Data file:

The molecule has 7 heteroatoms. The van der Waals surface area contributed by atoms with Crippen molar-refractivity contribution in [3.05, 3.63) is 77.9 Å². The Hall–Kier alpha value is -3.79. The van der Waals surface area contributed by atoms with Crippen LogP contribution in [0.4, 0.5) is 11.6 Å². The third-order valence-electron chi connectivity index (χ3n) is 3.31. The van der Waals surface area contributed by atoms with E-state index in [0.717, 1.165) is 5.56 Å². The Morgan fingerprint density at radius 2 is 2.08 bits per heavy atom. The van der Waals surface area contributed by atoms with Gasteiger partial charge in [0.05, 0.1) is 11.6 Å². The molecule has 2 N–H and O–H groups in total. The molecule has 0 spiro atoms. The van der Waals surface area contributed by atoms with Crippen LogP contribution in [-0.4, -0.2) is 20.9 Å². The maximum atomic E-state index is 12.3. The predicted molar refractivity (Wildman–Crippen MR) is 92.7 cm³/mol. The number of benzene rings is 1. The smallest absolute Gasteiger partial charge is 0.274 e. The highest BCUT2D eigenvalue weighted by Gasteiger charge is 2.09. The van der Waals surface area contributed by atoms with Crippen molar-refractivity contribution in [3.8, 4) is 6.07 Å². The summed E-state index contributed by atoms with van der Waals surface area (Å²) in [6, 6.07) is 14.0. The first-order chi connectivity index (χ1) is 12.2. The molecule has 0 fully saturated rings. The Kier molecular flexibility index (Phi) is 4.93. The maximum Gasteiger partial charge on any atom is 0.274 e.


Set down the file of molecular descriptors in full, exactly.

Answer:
The molecule has 7 heteroatoms. The van der Waals surface area contributed by atoms with Crippen molar-refractivity contribution in [3.05, 3.63) is 77.9 Å². The Hall–Kier alpha value is -3.79. The van der Waals surface area contributed by atoms with Crippen LogP contribution in [0.4, 0.5) is 11.6 Å². The third-order valence-electron chi connectivity index (χ3n) is 3.31. The van der Waals surface area contributed by atoms with E-state index in [0.717, 1.165) is 5.56 Å². The Morgan fingerprint density at radius 2 is 2.08 bits per heavy atom. The van der Waals surface area contributed by atoms with Gasteiger partial charge in [0.05, 0.1) is 11.6 Å². The molecule has 2 N–H and O–H groups in total. The molecule has 0 spiro atoms. The van der Waals surface area contributed by atoms with Crippen LogP contribution in [-0.4, -0.2) is 20.9 Å². The maximum atomic E-state index is 12.3. The predicted molar refractivity (Wildman–Crippen MR) is 92.7 cm³/mol. The number of benzene rings is 1. The smallest absolute Gasteiger partial charge is 0.274 e. The highest BCUT2D eigenvalue weighted by Gasteiger charge is 2.09. The van der Waals surface area contributed by atoms with Crippen molar-refractivity contribution in [3.8, 4) is 6.07 Å². The summed E-state index contributed by atoms with van der Waals surface area (Å²) in [6, 6.07) is 14.0. The first-order chi connectivity index (χ1) is 12.2. The molecule has 0 fully saturated rings. The Kier molecular flexibility index (Phi) is 4.93. The maximum Gasteiger partial charge on any atom is 0.274 e.